CII Thinkpiece on networking:: the smell of bs in the morning…no thanks!


imageI’ve been in this business for a long time and, despite there being plenty of people able to bear witness to the fact that I’m a pretty “social animal” the truth is I have always despised networking! I cringe at the type of gathering that has, otherwise typically reserved Brits, feign joy because somebody who sells printing or dry cleaning services has just done some business with the person who sells life assurance or will writing. It’s all…well, how can I say this, FALSE! There is never the enthusiastic whooping and hollering of a Jerry Springer show and I’m sure an awful lot of that is down to the simple fact that most people are there under duress. Their boss or their sales figures sent or led them there out of desperation and the first measure of their success is how many business cards (even compliment slips) they offloaded or collected!

Nor am I keen on engaging with people purely on the basis that there might be some business in it. Exchanging pleasantries and small talk over a glass of wine and canapés whilst trying to ingratiate ourselves to each other would give anyone indigestion.      

If these are the basic ingredients for forming worthwhile, longstanding, business relationships then, to me (because this is only my opinion) the business world (particularly in Financial Services) IS as shallow and undeserving of trust as it has consistently shown itself to be in recent years. The thing about it is that, ALL the people who recognise these scenarios from their own past experiences are both vendors and buyers of a range of different products and services! So, we know bs when we smell it in the room or on our new best friend’s breath. Often it is the smell of fear or business-sponsored insincerity worn like an ill-fitting suit!!!    

That isn’t to say that there aren’t genuine people. Of course there are. I consider myself one of them and am proud to say that I have come to know plenty of them over the years. But, very rarely, have any worthwhile business relationship or genuine friendship been formed without, first, establishing that there is a basis for mutual trust, based upon shared values and respective capabilities.

“Trust in our industry is like the bread in your lunchtime sandwich – without it, everything falls apart.”

This is a great quote from John Heaney, of Hiscox Insurance, that, for me, just about sums things up, not just for the insurance industry, but for financial services and just about any business intent upon longevity.

Trust is earned: not bought or sold

For me and for most savvy people Social Media (Social Business) offers are far more palatable and credible platform. For, if you aren’t who you say you are, or don’t know what you claim to and don’t deliver what you promise, any success will be short-lived. If you are not authentic, there is no basis for trust and the disgruntled or dis-satisfied will gladly let others know. When they do, no amount of salespeople, business cards, rhetoric and networking will provide a long term solution, just perpetuate the need for more networking.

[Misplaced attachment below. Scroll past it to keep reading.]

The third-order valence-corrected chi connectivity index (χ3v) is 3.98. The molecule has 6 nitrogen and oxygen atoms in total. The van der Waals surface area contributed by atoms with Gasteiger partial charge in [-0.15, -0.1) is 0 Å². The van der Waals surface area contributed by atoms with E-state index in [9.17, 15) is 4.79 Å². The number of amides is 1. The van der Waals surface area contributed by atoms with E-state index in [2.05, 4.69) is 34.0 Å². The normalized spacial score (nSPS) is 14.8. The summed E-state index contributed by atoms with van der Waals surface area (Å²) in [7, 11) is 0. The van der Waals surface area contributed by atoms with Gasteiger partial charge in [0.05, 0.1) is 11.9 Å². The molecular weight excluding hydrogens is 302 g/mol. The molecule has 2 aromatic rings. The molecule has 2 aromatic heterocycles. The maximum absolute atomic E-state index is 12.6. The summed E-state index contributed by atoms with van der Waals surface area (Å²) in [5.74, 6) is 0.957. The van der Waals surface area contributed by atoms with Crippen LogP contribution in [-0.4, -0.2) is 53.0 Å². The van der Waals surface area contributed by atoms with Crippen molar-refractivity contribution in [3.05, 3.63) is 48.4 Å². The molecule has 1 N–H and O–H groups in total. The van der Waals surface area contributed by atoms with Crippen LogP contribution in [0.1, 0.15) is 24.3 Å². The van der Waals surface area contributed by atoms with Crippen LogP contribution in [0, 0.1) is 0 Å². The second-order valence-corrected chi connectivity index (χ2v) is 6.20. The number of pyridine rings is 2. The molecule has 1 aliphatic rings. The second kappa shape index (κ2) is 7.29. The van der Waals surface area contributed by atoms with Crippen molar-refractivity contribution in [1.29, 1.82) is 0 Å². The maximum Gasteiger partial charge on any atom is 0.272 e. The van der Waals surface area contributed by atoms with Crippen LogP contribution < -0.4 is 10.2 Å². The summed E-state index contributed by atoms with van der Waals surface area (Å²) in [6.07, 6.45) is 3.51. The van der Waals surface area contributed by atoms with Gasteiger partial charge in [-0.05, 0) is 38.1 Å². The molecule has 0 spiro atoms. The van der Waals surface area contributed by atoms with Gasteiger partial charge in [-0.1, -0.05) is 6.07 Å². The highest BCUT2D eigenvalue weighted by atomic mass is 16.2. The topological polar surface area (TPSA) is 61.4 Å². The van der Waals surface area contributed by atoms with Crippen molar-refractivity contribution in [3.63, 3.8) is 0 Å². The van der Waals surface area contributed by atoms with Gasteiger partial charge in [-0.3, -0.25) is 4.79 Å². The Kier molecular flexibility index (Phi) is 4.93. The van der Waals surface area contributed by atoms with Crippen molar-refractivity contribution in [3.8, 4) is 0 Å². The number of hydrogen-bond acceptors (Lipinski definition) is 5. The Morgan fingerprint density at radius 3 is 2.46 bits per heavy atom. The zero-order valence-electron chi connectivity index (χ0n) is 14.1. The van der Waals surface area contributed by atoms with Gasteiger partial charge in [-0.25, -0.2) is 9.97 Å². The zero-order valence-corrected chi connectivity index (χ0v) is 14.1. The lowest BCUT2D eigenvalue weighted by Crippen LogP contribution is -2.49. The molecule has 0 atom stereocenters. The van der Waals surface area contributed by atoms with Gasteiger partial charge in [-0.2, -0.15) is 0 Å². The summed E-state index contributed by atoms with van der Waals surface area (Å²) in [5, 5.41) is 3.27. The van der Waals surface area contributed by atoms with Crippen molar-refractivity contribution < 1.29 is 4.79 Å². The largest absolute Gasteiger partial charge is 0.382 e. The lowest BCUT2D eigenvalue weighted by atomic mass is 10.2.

Vicious Circle or Virtuous cycle?

Instead of wasting money on training salespeople to sell and sending them out to network with the like-minded, I would always recommend investing in their knowledge to maintain of enhance the capability to “deliver”…consistently. And if/when things don’t work out to everyone’s complete satisfaction, don’t hide from it. Treat it as the great sales opportunity it is: acknowledge it, relish the satisfaction in dealing with it and even boast about it the next time that someone tries to drag you along to a 07:00 networking meeting with bacon rolls, pastries, coffee-breath and suits before you can get to looking after the people who really matter to your career!

I particularly liked the sentiment in a blog I came across that deals with probably the most critical time in a relationship that SHOULD be built on trust but has become just another occasion when the insurance industry (and the secondary industries it funds) has been found sorely wanting and, as a result, need to extend the vicious circle approach. This HAS to change!: what’s it to be sell the, oft unfulfilled, promise of insurance protection or deliver peace of mind and (re)build trust???:

…events such as riots, floods and storms have reinforced the value of having appropriate insurance cover to help people to quickly get back on their feet should a disaster occur. However, it remains to be seen whether or not the way insurers have reacted to these events will lead to public confidence in the industry being restored.

Managing a claim is a great opportunity to engage with customers, provide superior customer service and communicate a value proposition that goes beyond price. Get this right and the customer is likely to be more open to doing more business with you in the future, as well as recommitting when the policy comes up for renewal. It can therefore dramatically improve profit and customer lifetime value in the longer term.

True, you could instead make life difficult and be slow to settle a claim in order to avoid paying out for a few more months. However, customers are going to be left wondering why they bothered to pay their premiums and you’re unlikely to get any repeat business the following year.

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